Feathered Ruffians

After being back in Ann Arbor for about two weeks, I decided I was settled in enough to check in with a Writing Minor adviser. I obviously chose T (not that all the other advisers aren’t awesome!) because she was my gateway course professor and I had a lot to catch her up with about my life.

We got to talking and I eventually mentioned that I had purchased a kayak over the summer (yet unnamed, but I have figured out that my kayak is a girl).

See all her curves? Definitely a female
See all her curves? Definitely a female

Anyways, we got to talking about birds — ospreys, eagles, etc. — that are typically near bodies of water. T asked me if I liked birds, and I told her I was pretty neutral towards them. I’m not someone with a deathly fear of them (“The Birds,” anyone?) but I also don’t have a particular penchant for them. She told me to let her know if I changed my opinion as I kayaked more, and when I took my kayak out this weekend, I had quite the encounter with birds.

Gallup Pond was fairly empty, save for the multitudes of lily pads and yellow algae gracing the top of the water. I staggered with my kayak to the dock and managed to get it into the water without help (the kayak is 10ft long; I am a little taller than 5ft — it’s a bit of an effort to move it by myself). This was one of my first times out on Gallup, so I took it pretty slowly and wanted to explore the area. I decided to head towards the bridge on my right, and as I approached, loud honking ensued. I couldn’t for the life of me figure out where it was coming from. It became more threatening as I got closer to the bridge, and that’s when I noticed the family of about six geese settled on the rocks near the support structures of the bridge. The goose that I assumed was the daddy goose, as he seemed to be keeping watch for the other geese, started bobbing his neck. I’ve seen that before in geese, and it never means anything good.

I weighed my options. I could try my best to ignore the geese and hope they took that as my submission to them and leave me alone, or I could stop and back away, and hope they didn’t attack me as I was trying to leave them alone. I chose the second option; passing near an angry flock of geese while in a fairly unstable boat did not sound too appealing to me. I managed to get out of there with no incident, but I was a bit miffed. I could understand how my bright blue boat and bright yellow paddle could intimidate the geese, but I didn’t even know if they could for sure see colors. I was just trying to pass them, and meant them no harm. But they had to be bullies and scare me off.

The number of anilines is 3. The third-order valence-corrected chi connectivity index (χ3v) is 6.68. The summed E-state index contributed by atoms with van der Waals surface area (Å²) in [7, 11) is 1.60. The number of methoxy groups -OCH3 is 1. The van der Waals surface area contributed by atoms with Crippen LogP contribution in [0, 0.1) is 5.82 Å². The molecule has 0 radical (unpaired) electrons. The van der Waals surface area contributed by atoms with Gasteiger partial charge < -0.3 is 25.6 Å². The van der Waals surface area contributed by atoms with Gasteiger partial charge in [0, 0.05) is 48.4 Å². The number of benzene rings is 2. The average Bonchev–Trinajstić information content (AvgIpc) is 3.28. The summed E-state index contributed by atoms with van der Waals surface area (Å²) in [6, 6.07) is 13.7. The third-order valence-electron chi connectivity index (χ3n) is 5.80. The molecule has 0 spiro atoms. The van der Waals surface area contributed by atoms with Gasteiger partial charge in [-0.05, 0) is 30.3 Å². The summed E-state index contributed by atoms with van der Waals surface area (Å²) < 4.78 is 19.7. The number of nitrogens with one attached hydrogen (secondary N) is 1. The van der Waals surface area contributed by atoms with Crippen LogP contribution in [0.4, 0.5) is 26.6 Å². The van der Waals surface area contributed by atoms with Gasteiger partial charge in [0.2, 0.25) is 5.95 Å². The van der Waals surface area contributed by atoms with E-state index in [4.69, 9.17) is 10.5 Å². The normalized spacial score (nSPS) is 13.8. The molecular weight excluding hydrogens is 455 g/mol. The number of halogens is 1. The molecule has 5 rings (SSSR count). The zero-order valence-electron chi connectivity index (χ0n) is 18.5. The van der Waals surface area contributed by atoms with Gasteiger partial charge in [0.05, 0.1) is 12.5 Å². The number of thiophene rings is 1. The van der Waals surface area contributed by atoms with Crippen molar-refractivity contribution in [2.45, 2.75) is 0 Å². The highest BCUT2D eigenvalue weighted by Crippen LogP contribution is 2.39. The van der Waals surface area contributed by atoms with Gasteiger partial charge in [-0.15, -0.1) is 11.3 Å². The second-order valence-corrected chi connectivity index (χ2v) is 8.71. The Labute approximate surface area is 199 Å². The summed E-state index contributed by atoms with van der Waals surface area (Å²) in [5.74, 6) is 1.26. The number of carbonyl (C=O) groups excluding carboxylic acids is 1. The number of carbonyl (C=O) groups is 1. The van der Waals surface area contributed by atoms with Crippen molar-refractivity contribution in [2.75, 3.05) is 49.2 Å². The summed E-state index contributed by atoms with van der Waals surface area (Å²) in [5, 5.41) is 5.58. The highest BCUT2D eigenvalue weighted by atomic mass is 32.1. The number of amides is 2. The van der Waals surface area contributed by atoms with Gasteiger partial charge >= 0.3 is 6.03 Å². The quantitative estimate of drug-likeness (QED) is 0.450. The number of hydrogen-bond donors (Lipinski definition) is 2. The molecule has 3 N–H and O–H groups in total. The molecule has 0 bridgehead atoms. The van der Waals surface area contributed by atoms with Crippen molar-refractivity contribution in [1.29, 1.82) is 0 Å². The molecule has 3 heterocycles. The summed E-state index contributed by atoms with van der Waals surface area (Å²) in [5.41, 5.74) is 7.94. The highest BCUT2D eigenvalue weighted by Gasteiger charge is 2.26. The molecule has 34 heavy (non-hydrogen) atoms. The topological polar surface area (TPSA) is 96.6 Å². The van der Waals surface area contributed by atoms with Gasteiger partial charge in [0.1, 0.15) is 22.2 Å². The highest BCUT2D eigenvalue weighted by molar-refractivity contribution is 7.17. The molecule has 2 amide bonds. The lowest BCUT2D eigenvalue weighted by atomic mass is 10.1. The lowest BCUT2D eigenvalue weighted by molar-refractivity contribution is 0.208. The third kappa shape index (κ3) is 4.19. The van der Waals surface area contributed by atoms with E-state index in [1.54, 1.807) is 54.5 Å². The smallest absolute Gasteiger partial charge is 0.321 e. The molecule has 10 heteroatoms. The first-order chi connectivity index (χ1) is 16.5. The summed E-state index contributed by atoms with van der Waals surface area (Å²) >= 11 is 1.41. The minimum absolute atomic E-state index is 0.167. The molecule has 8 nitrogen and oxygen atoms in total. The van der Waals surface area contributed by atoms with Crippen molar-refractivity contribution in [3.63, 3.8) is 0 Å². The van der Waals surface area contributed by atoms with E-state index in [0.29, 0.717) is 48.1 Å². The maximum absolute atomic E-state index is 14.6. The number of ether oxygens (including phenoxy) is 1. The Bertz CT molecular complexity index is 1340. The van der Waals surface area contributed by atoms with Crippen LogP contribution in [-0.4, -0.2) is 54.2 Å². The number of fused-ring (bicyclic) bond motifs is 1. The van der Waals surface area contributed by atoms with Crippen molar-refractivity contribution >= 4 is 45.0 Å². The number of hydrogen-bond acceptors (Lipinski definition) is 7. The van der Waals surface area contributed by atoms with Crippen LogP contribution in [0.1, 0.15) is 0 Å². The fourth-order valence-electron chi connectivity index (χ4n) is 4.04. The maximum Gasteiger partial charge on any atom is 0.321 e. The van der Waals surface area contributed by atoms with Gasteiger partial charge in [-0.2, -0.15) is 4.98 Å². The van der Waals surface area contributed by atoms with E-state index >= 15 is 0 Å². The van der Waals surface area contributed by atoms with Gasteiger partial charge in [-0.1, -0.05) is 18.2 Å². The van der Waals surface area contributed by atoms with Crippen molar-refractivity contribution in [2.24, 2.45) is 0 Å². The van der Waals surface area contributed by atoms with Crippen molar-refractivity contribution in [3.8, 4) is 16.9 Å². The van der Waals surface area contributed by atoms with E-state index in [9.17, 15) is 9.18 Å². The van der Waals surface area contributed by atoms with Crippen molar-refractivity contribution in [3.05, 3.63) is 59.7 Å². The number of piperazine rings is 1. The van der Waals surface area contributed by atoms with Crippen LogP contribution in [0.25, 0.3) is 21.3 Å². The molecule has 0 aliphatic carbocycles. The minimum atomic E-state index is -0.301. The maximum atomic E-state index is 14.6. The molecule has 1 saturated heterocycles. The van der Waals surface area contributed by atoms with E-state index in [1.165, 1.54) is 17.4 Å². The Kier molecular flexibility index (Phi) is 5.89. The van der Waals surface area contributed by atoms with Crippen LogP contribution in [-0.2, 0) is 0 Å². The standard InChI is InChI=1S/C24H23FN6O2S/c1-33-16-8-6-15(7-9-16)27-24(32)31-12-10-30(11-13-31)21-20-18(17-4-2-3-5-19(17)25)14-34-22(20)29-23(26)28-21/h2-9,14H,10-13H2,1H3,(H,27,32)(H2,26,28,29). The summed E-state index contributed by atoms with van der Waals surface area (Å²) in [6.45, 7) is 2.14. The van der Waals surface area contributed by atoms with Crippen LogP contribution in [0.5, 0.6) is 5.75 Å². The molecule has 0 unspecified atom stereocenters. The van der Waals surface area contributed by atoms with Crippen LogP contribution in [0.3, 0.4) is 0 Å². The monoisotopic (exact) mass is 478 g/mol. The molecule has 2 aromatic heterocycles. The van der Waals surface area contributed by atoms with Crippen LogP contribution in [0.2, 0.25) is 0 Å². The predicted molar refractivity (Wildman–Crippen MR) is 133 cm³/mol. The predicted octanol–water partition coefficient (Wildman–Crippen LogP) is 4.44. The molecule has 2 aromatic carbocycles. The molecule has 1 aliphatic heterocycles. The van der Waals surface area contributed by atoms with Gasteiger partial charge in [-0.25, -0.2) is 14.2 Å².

As I moved to the other side of the pond, the same incident happened with swans, which was much more intimidating because of the size of swans compared to the geese.

Way more intimidating....
Way more intimidating….

After a day of bullying by the birds of Gallup, I had more of an opinion on these avian creatures. They seemed to be the bullies of the water I was on; I’d never had a problem with the loons or eagles in Northern Wisconsin where I typically kayak, so maybe it’s a type-by-type characteristic. But, while I’m in Ann Arbor at least, I will be keeping my distance from these winged tyrants. Sorry, T; maybe the love of birds is a family thing!

Kaitlin Schuler

Hey all! I'm a 20 year old female from the southern suburbs of Chicago. I've been in love with books since I was a babe in swaddling clothes, and that has been the one constant relationship in my life. I also love hot chocolate, hockey, hot dogs, and hoe-downs. Well...maybe not the last one. Though I've never been, so that could change! Keep up with my posts and learn more about this hockey-loving, hot chocolate-drinking girl.

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